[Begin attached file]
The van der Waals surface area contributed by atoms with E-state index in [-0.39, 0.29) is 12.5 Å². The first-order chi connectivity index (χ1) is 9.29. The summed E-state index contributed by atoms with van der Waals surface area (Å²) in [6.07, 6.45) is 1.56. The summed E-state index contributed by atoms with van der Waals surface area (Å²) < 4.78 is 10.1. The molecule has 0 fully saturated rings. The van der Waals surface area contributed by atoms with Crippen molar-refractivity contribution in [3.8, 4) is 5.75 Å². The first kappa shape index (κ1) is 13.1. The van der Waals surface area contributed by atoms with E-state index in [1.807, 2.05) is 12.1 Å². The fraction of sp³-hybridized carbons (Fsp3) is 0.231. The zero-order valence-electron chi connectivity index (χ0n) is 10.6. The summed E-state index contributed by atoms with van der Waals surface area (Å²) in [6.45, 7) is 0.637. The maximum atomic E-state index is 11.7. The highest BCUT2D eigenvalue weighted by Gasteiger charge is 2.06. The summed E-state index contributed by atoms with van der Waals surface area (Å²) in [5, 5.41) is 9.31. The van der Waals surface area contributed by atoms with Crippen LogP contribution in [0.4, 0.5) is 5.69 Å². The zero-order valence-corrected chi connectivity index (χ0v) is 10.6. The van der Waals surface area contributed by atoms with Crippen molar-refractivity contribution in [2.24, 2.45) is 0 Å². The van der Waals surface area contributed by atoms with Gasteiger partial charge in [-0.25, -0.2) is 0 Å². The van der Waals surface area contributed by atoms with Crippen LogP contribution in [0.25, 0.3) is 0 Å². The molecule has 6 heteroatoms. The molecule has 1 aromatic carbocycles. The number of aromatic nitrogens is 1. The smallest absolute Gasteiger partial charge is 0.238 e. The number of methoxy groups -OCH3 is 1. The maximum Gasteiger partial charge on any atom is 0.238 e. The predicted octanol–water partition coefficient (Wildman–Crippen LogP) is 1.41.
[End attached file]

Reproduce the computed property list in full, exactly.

The van der Waals surface area contributed by atoms with E-state index in [-0.39, 0.29) is 12.5 Å². The first-order chi connectivity index (χ1) is 9.29. The summed E-state index contributed by atoms with van der Waals surface area (Å²) in [6.07, 6.45) is 1.56. The summed E-state index contributed by atoms with van der Waals surface area (Å²) < 4.78 is 10.1. The molecule has 0 fully saturated rings. The van der Waals surface area contributed by atoms with Crippen molar-refractivity contribution in [3.8, 4) is 5.75 Å². The first kappa shape index (κ1) is 13.1. The van der Waals surface area contributed by atoms with E-state index in [1.807, 2.05) is 12.1 Å². The fraction of sp³-hybridized carbons (Fsp3) is 0.231. The zero-order valence-electron chi connectivity index (χ0n) is 10.6. The summed E-state index contributed by atoms with van der Waals surface area (Å²) in [6.45, 7) is 0.637. The maximum atomic E-state index is 11.7. The highest BCUT2D eigenvalue weighted by Gasteiger charge is 2.06. The summed E-state index contributed by atoms with van der Waals surface area (Å²) in [5, 5.41) is 9.31. The van der Waals surface area contributed by atoms with Crippen LogP contribution in [0.4, 0.5) is 5.69 Å². The zero-order valence-corrected chi connectivity index (χ0v) is 10.6. The van der Waals surface area contributed by atoms with Crippen molar-refractivity contribution in [2.24, 2.45) is 0 Å². The van der Waals surface area contributed by atoms with Gasteiger partial charge in [-0.25, -0.2) is 0 Å². The van der Waals surface area contributed by atoms with Crippen LogP contribution in [0.25, 0.3) is 0 Å². The molecule has 6 heteroatoms. The molecule has 1 aromatic carbocycles. The number of aromatic nitrogens is 1. The smallest absolute Gasteiger partial charge is 0.238 e. The number of methoxy groups -OCH3 is 1. The maximum Gasteiger partial charge on any atom is 0.238 e. The predicted octanol–water partition coefficient (Wildman–Crippen LogP) is 1.41.